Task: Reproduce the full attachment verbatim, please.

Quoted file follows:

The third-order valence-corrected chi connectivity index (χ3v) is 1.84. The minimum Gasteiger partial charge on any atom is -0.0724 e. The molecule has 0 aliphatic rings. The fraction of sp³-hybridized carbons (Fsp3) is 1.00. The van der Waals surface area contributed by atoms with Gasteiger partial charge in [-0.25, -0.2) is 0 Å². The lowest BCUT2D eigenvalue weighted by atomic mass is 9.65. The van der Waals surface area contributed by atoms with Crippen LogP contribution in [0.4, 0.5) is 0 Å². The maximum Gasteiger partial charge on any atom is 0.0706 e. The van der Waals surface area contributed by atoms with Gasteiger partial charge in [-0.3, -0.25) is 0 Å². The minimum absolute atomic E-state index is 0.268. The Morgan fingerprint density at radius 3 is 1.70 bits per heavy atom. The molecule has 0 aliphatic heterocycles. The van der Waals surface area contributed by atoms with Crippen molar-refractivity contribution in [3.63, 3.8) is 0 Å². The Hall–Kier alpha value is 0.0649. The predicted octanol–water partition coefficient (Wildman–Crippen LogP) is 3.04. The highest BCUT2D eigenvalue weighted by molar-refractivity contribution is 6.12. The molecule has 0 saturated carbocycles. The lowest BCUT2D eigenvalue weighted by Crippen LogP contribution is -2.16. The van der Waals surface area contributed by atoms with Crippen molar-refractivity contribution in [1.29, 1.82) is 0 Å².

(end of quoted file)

The third-order valence-corrected chi connectivity index (χ3v) is 1.84. The minimum Gasteiger partial charge on any atom is -0.0724 e. The molecule has 0 aliphatic rings. The fraction of sp³-hybridized carbons (Fsp3) is 1.00. The van der Waals surface area contributed by atoms with Gasteiger partial charge in [-0.25, -0.2) is 0 Å². The lowest BCUT2D eigenvalue weighted by atomic mass is 9.65. The van der Waals surface area contributed by atoms with Crippen LogP contribution in [0.4, 0.5) is 0 Å². The maximum Gasteiger partial charge on any atom is 0.0706 e. The van der Waals surface area contributed by atoms with Gasteiger partial charge in [-0.3, -0.25) is 0 Å². The minimum absolute atomic E-state index is 0.268. The Morgan fingerprint density at radius 3 is 1.70 bits per heavy atom. The molecule has 0 aliphatic heterocycles. The van der Waals surface area contributed by atoms with Crippen molar-refractivity contribution in [3.63, 3.8) is 0 Å². The Hall–Kier alpha value is 0.0649. The predicted octanol–water partition coefficient (Wildman–Crippen LogP) is 3.04. The highest BCUT2D eigenvalue weighted by molar-refractivity contribution is 6.12. The molecule has 0 saturated carbocycles. The lowest BCUT2D eigenvalue weighted by Crippen LogP contribution is -2.16. The van der Waals surface area contributed by atoms with Crippen molar-refractivity contribution in [1.29, 1.82) is 0 Å².